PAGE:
COLLEGE PARK — Diamond Miller and Maryland may be peaking at the right time.
At the very least, the Terrapins are showing why they were ranked in the top five at the beginning of the season — and what a threat they are if their key players are indeed healthy now.
Miller scored 24 points, and fourth-seeded Maryland used a 19-0 run spanning parts of both halves to pull away to an 89-65 win over 12th-seeded Florida Gulf Coast on Sunday. Angel Reese added 21 points and Ashley Osusu scored 20 for the Terrapins, who advanced to the Sweet 16 for the 10th time under coach Brenda Frese.
Maryland (23-8) faces Stanford in the next round. The Terrapins were ranked fourth in the nation at the start of the season, but injuries and lack of depth kept them from reaching that potential. There’s still time.
“We’re thriving right in the right moments,” Miller said. “We’re all 100% healthy, and this is how we are expected to play. We’re not expected to play no other way. So this is what you all have been waiting for.”
Kendall Spray scored 17 points in the first half but none in the second for FGCU, and the Eagles (30-3) couldn’t follow their first-round win over Virginia Tech with another victory.
Spray, who is fourth on the career list for 3-pointers, made five in the first half for FGCU, but the Terrapins withstood that. After a 3-pointer by Spray put the Eagles up by three, Maryland ran off the final 11 points of the half to lead 47-39.
Miller then made a layup to start the second half and put Maryland up by 10. Her putback made it 53-39, and Reese capped the run with a couple free throws.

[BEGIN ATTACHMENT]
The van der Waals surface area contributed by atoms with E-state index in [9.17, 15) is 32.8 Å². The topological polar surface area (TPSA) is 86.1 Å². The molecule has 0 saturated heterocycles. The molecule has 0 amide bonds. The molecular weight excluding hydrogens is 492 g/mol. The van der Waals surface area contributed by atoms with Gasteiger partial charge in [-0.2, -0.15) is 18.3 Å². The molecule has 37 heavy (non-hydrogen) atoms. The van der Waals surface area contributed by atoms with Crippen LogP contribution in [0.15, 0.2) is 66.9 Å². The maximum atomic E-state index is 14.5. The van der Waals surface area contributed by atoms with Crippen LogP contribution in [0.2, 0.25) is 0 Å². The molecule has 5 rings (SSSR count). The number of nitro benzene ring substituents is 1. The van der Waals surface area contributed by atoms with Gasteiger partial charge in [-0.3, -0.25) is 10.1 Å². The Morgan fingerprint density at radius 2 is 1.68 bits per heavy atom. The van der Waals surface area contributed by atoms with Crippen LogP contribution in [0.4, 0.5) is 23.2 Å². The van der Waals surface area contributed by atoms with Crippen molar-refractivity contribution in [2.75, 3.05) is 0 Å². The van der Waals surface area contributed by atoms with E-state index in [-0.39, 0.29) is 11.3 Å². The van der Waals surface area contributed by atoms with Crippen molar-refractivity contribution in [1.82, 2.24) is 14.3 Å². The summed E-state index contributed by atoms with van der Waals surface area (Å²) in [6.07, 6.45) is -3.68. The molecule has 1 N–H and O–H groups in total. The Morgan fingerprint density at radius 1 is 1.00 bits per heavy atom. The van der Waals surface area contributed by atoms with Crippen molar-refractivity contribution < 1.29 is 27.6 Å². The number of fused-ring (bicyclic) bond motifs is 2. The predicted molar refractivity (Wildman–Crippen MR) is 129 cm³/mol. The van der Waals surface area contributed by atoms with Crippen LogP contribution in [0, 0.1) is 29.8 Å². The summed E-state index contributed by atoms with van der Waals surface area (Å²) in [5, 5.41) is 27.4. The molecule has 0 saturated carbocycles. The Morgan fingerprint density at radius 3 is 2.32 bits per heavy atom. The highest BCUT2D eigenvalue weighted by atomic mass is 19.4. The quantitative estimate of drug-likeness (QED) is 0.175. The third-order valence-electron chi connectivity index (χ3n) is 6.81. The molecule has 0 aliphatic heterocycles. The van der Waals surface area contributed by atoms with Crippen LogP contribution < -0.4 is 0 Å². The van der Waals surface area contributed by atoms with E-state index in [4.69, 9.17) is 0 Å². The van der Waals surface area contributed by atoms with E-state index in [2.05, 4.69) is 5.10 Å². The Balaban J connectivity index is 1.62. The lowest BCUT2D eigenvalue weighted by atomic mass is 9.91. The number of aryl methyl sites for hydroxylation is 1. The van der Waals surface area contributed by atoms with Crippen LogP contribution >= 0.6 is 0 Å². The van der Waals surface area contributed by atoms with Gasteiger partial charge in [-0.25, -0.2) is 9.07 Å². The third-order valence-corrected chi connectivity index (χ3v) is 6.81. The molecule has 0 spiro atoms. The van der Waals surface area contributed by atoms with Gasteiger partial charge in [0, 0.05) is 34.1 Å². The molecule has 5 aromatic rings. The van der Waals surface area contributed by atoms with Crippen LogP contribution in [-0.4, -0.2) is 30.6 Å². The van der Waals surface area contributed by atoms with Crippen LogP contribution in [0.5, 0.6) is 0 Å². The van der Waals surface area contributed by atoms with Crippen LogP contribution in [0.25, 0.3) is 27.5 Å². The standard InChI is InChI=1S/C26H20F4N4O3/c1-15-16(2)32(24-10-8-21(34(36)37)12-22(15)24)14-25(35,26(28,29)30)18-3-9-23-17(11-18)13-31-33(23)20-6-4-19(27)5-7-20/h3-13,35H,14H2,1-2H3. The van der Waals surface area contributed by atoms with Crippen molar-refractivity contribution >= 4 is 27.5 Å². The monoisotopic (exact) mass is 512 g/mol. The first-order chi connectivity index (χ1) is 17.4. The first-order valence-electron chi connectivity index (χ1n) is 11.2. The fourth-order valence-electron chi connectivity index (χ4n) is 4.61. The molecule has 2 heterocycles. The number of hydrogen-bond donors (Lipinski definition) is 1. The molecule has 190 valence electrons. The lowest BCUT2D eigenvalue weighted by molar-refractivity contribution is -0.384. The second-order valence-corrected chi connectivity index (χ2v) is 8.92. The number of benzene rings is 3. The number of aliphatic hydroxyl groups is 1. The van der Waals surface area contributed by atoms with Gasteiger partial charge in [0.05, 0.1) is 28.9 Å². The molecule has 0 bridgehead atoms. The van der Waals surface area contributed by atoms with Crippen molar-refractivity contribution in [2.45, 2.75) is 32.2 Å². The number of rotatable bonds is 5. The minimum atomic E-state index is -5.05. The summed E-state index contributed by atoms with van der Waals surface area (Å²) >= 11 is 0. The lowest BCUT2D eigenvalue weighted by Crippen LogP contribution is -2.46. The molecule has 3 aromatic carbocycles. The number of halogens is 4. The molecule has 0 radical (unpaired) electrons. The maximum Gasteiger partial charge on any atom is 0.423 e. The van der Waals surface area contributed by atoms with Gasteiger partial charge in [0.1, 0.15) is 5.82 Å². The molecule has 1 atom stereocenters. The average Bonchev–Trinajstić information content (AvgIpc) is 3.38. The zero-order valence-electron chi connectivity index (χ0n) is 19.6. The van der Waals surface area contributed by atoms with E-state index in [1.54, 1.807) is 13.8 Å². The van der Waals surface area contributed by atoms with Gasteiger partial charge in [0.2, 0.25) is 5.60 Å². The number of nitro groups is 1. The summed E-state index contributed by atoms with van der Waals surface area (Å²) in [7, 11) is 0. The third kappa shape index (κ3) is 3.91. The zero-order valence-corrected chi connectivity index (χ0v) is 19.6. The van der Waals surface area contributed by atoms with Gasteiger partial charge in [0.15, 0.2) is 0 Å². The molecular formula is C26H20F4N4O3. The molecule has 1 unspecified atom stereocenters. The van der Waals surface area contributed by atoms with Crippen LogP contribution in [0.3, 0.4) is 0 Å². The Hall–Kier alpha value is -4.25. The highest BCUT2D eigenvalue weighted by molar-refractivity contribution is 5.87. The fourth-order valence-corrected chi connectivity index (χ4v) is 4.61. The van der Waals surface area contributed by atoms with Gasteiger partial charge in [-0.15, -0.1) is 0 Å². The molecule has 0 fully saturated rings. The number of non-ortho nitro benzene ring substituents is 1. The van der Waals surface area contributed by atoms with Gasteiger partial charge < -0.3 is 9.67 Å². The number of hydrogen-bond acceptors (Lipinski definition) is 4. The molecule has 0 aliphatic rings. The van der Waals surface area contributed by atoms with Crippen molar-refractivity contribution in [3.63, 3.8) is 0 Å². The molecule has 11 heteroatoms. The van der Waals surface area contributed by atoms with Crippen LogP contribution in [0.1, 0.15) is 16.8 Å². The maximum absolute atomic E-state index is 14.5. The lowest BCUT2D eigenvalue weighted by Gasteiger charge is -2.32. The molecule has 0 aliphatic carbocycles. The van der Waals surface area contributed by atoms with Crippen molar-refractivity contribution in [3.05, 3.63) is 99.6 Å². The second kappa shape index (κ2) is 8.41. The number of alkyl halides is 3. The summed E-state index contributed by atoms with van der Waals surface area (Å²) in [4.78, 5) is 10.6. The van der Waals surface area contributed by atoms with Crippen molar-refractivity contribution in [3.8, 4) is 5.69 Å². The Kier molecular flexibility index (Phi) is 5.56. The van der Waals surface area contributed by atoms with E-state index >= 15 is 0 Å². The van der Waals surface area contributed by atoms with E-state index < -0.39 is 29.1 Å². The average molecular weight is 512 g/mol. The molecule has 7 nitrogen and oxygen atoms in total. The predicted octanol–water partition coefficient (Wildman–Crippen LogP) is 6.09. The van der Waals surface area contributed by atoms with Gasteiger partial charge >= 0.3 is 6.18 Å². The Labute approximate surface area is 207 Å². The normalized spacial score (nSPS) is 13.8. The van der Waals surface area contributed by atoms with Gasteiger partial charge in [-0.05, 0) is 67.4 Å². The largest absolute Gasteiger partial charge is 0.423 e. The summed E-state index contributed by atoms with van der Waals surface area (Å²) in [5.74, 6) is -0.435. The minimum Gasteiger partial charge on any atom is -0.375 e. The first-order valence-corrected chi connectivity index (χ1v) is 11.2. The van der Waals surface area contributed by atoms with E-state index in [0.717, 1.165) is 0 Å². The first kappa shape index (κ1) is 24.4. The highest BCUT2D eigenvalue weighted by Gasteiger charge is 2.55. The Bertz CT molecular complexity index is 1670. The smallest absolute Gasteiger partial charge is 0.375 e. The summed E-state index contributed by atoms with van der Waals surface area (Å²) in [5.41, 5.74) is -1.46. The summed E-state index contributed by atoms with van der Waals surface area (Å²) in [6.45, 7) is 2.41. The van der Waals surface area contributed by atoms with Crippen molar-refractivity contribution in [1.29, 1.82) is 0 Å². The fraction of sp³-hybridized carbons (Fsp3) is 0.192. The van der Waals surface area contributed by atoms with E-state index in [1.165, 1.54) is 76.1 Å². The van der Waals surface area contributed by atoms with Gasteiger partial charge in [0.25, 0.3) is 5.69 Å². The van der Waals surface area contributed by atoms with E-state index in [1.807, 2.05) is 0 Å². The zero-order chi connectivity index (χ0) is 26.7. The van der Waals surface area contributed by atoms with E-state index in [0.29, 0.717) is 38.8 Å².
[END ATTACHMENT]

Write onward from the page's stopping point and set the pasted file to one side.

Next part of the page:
“Just incredibly proud and so happy for this group. It has not been an easy year by any stretch,” Frese said. “Just the way we fought, I mean, especially in both these games, but against a really, really good Florida Gulf Coast team. I knew coming in this was going to be a difficult scout, obviously them being underseeded.”
The undersized Eagles brought a distinctive style to this tournament, relying heavily on 3-pointers and using good spacing to open up the lane for occasional 2s. The Terrapins, however, were athletic enough to defend all of it, and Maryland is comfortable playing an up-tempo style despite not being all that deep.
“They had really good ball pressure, and they switch a lot of things,” FGCU coach Karl Smesko said. “They have great length at a lot of positions.”
Miller, who missed extensive time early this season because of knee problems, was taller than anyone on FGCU’s roster at 6-foot-3. She also did plenty of damage from the perimeter, making three 3s in the first half.
In addition to all her scoring, Miller contributed nine rebounds, three assists, three steals and one emphatic blocked shot.
Owusu missed a few games down the stretch, but she’s back now as well.
“We’ve been through so much this season, and we’re just coming together at the right time,” Reese said. “I don’t think this team has folded yet.”
FGCU: The Eagles were a dangerous team, but on this day they were facing an opponent that could match their quickness. A first-ever Sweet 16 appearance for FGCU will have to wait.
Maryland: The Terps seem to be hitting their stride. They turned a close game into a blowout in impressive fashion.
“I really think Maryland with everybody healthy is a Final Four-caliber team,” Smesko said.
Smesko said he appreciated the atmosphere — even if playing a road game was difficult.
“I still think that’s great for basketball because it’s great to have so many people. That crowd was great tonight. To have a charged environment like that is a great experience to be a part of,” he said. “But it’s definitely, on the women’s side, difficult for the mid-majors to make that run to the Sweet 16, largely because you don’t get a neutral court game usually to go to the Sweet 16. You’re going to have to play on somebody’s home court.”
Maryland heads to the Sweet 16 in Spokane, Washington, and will take on reigning national champs Stanford.
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